Personal debt is at record levels, and with a recession seemingly on the horizon, things can only get worse. That means there's a growing need for free and impartial money advice. Recent government funding aimed at tackling financial illiteracy has resulted in more job opportunities in this sector.
David May began working at National Debtline two years ago after being made redundant from a customer-service role with a mobile-phone company. "About a decade ago, I was in serious debt myself," he says. "I had experienced it, so I felt it was something I could help people with."
He spends the day dealing with telephone calls and emails from people whose finances are in a parlous state. "Most have problems with credit-card debt, loans and overdrafts, and some also have mortgage, rent or council-tax arrears. We help them to work out the priorities and then devise a plan to resolve the situation," he explains.
With 100 staff in a large, open-plan office, the working environment may look like a call centre, but it's not driven by targets. "We're encouraged to focus on giving quality advice, so we will spend an hour on a call if necessary," he says. The lines are open from 9am to 9pm on weekdays and on Saturday mornings, so most advisers work on a rolling shift pattern.
"You get a huge sense of satisfaction resolving a call," he says. "You can have somebody call up crying because they don't know where to turn and within half an hour they're more positive and feel there's light at the end of the tunnel."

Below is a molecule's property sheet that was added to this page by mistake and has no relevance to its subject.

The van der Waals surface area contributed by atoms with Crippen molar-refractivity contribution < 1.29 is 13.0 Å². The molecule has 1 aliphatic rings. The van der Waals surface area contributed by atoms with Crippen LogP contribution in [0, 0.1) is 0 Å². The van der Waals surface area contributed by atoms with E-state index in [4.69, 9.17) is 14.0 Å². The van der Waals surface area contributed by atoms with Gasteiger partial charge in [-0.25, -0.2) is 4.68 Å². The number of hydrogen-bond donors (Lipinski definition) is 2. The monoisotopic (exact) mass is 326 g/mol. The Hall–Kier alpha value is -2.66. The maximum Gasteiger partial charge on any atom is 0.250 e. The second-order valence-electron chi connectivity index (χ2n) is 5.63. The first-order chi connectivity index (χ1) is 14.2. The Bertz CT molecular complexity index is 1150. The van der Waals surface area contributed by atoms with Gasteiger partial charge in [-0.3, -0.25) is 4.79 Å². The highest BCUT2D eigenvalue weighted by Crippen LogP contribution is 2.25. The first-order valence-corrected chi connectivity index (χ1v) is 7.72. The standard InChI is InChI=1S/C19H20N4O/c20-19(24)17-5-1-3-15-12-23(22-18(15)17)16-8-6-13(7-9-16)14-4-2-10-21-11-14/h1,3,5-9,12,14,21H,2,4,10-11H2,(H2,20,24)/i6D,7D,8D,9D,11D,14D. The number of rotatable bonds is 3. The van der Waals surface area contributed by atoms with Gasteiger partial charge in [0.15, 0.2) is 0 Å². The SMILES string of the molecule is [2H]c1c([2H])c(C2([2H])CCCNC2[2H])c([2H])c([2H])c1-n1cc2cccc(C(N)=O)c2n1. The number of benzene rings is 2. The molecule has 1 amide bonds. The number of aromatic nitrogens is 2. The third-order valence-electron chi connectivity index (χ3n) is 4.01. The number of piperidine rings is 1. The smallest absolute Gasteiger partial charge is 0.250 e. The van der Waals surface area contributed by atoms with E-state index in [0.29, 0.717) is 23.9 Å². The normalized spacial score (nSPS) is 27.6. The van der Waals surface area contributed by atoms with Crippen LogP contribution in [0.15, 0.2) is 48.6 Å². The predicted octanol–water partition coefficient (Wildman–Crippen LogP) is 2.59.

But it can be stressful at times. At first, May found it awful when clients burst into tears. You have to learn to remain cool and not get too emotionally involved, he says. "We have close links with other organisations, so if we feel the client is very distressed, we can refer them to, say, the Samaritans."
A money adviser must be comfortable with figures, a good listener and able to empathise with clients. You also need to convey quite technical information, such as legal details, in a way that clients can easily understand.
"We have people from a range of backgrounds," says May. "Some have worked for debt-collection agencies or as bailiffs; others are ex-solicitors or teachers."
Alex Watts's first career was in catering, but after taking a legal-executive course and undertaking a stint of volunteering with the Citizens Advice Bureau, she landed her current job as a housing and debt caseworker at the CAB's Wolverhampton office. Watts works with clients face to face, helping them decide on the best repayment options and fill out legal paperwork such as bankruptcy petitions. "People sometimes believe that debt collectors can just break into their houses and take their things, and some debt collectors encourage people to believe that they can be sent to prison for debt. You can reassure them that there is a way out of it," she says.
A typical day involves a morning in court, where she may speak on the client's behalf, put their case to the judge and liaise with creditors. She spends the afternoon on appointments and keeping up with administration. For her, face-to-face work is particularly rewarding, as you get to follow a case over a few months to its resolution. "It's good to see the weight lifted from them," she says. "The service we're providing changes people's lives. I've never had that in any other job I've done."
Take that to the bank
You don't need specific qualifications to become a money adviser, as employers provide training. However, a finance or law background can be useful.
The best way to get started is by volunteering for an organisation such as the Citizens Advice Bureau ( www.citizensadvice.org.uk).
Money advisers can work for a variety of organisations, such as charities, local-authority advice centres, housing associations or on university campuses.
For general information, visit the "Our work" section of the Money Advice Trust website ( www.moneyadvicetrust.org).
Experienced advisers with management responsibilities or more specialised knowledge can earn from £25,000 to £30,000.Reuse content